|Skeleton exhibited at a museum in Wuhan, China|
Platybelodon was very similar to Amebelodon, another closely related gomphothere genus. Due to the shape of the two lower teeth, like many gomphothere genera (such as Platybelodon, Archaeobelodon, Konobelodon, and Amebelodon) they are popularly known as "shovel tuskers".
Platybelodon was previously believed to have fed in the swampy areas of grassy savannas, using its teeth to shovel up aquatic and semi-aquatic vegetation. However, wear patterns on the teeth suggest that it used its lower tusks to strip bark from trees, and may have used the sharp incisors that formed the edge of the "shovel" more like a modern-day scythe, grasping branches with its trunk and rubbing them against the lower teeth to cut it from a tree. Adult animals in particular might have eaten coarser vegetation more frequently than juveniles.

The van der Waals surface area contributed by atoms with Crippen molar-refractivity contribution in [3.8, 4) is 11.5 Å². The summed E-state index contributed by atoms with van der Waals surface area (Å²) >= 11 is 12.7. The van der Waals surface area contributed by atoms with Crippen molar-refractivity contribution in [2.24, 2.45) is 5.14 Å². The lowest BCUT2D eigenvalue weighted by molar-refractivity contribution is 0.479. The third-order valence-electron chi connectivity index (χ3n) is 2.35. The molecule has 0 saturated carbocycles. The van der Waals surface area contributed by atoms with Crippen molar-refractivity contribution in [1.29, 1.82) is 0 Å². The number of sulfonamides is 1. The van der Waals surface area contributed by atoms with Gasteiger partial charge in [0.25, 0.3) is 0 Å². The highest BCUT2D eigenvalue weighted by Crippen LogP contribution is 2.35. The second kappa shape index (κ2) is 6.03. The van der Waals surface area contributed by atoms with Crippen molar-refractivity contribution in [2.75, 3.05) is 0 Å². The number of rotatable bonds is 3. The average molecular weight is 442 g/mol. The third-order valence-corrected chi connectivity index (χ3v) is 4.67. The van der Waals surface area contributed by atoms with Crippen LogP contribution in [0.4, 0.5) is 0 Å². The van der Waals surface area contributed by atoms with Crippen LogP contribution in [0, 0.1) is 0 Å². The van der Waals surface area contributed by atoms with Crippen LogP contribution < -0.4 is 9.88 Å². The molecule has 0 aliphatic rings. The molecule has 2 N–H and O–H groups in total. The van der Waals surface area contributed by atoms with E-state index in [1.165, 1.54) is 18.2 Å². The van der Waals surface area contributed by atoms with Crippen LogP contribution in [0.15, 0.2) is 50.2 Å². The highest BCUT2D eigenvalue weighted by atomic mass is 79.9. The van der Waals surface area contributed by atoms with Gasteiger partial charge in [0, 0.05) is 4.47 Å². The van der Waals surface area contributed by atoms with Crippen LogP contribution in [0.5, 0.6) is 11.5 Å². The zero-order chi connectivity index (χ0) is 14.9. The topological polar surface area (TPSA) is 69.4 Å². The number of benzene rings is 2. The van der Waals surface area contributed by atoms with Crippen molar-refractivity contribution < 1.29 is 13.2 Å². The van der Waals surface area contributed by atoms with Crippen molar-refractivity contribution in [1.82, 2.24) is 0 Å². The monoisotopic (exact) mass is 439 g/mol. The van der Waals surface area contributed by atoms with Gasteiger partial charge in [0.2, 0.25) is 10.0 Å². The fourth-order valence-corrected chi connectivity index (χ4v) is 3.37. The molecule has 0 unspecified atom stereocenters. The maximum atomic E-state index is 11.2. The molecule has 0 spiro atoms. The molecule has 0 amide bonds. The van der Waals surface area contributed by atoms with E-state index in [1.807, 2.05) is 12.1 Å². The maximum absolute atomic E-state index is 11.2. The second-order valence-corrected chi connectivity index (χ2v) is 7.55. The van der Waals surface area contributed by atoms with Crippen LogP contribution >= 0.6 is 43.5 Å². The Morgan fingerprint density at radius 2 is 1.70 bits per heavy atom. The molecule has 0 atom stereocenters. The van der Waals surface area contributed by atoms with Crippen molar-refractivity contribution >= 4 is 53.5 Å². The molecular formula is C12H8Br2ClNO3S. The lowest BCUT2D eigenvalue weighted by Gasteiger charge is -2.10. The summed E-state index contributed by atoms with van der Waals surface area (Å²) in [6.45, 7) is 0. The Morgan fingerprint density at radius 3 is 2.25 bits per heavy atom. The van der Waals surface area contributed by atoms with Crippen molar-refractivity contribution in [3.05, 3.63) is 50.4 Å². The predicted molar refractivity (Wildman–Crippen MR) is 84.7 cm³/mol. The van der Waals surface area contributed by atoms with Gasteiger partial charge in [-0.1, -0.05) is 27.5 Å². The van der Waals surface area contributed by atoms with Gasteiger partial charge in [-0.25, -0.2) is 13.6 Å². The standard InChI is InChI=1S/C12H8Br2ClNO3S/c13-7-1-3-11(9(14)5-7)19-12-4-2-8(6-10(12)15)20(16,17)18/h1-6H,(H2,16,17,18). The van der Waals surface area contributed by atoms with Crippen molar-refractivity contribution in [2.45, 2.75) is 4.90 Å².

- Lambert, W.D (1992). "The feeding habits of the shovel-tusked gomphotheres: evidence from tusk wear patterns". Paleobiology. 18 (2): 132–147. doi:10.1017/S0094837300013932. JSTOR 2400995.
- Semprebon, Gina; Tao, Deng; Hasjanova, Jelena; Solounias, Nikos (2016). "An examination of the dietary habits of Platybelodon grangeri from the Linxia Basin of China: Evidence from dental microwear of molar teeth and tusks". Palaeogeography, Palaeoclimatology, Palaeoecology. 457: 109–116. doi:10.1016/j.palaeo.2016.06.012.
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